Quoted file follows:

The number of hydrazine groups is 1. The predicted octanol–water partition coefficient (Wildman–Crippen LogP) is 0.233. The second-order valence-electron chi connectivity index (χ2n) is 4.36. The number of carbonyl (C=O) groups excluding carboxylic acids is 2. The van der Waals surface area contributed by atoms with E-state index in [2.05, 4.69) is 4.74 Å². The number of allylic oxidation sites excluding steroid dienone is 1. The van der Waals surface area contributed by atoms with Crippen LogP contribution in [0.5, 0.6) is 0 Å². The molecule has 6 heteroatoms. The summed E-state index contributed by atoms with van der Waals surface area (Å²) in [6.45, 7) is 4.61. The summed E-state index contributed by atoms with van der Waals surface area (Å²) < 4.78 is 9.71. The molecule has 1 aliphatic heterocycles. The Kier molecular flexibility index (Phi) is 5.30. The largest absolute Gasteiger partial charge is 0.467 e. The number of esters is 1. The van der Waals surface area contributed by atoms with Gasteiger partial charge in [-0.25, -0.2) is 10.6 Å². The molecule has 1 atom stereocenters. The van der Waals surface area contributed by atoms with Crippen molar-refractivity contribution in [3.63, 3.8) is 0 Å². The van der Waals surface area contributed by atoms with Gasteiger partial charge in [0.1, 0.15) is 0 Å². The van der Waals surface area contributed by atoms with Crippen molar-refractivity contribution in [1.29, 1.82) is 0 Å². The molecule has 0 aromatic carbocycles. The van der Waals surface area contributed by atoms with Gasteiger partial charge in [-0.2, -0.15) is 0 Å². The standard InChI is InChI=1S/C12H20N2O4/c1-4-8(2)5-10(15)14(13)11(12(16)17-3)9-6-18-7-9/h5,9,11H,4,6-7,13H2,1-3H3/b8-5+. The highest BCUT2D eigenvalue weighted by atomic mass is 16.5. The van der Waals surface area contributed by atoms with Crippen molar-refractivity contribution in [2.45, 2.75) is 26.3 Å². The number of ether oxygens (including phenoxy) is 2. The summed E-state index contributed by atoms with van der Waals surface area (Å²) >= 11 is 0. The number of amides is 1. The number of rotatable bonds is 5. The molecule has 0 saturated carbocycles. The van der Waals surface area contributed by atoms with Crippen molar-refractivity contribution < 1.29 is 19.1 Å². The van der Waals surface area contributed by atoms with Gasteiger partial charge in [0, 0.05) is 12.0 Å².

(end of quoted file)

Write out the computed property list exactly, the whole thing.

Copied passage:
The number of hydrazine groups is 1. The predicted octanol–water partition coefficient (Wildman–Crippen LogP) is 0.233. The second-order valence-electron chi connectivity index (χ2n) is 4.36. The number of carbonyl (C=O) groups excluding carboxylic acids is 2. The van der Waals surface area contributed by atoms with E-state index in [2.05, 4.69) is 4.74 Å². The number of allylic oxidation sites excluding steroid dienone is 1. The van der Waals surface area contributed by atoms with Crippen LogP contribution in [0.5, 0.6) is 0 Å². The molecule has 6 heteroatoms. The summed E-state index contributed by atoms with van der Waals surface area (Å²) in [6.45, 7) is 4.61. The summed E-state index contributed by atoms with van der Waals surface area (Å²) < 4.78 is 9.71. The molecule has 1 aliphatic heterocycles. The Kier molecular flexibility index (Phi) is 5.30. The largest absolute Gasteiger partial charge is 0.467 e. The number of esters is 1. The van der Waals surface area contributed by atoms with Gasteiger partial charge in [-0.25, -0.2) is 10.6 Å². The molecule has 1 atom stereocenters. The van der Waals surface area contributed by atoms with Crippen molar-refractivity contribution in [3.63, 3.8) is 0 Å². The van der Waals surface area contributed by atoms with Gasteiger partial charge in [0.1, 0.15) is 0 Å². The van der Waals surface area contributed by atoms with Crippen molar-refractivity contribution in [1.29, 1.82) is 0 Å². The molecule has 0 aromatic carbocycles. The van der Waals surface area contributed by atoms with Gasteiger partial charge in [-0.2, -0.15) is 0 Å². The standard InChI is InChI=1S/C12H20N2O4/c1-4-8(2)5-10(15)14(13)11(12(16)17-3)9-6-18-7-9/h5,9,11H,4,6-7,13H2,1-3H3/b8-5+. The highest BCUT2D eigenvalue weighted by atomic mass is 16.5. The van der Waals surface area contributed by atoms with Crippen molar-refractivity contribution in [2.45, 2.75) is 26.3 Å². The number of ether oxygens (including phenoxy) is 2. The summed E-state index contributed by atoms with van der Waals surface area (Å²) >= 11 is 0. The number of amides is 1. The number of rotatable bonds is 5. The molecule has 0 saturated carbocycles. The van der Waals surface area contributed by atoms with Crippen molar-refractivity contribution < 1.29 is 19.1 Å². The van der Waals surface area contributed by atoms with Gasteiger partial charge in [0, 0.05) is 12.0 Å².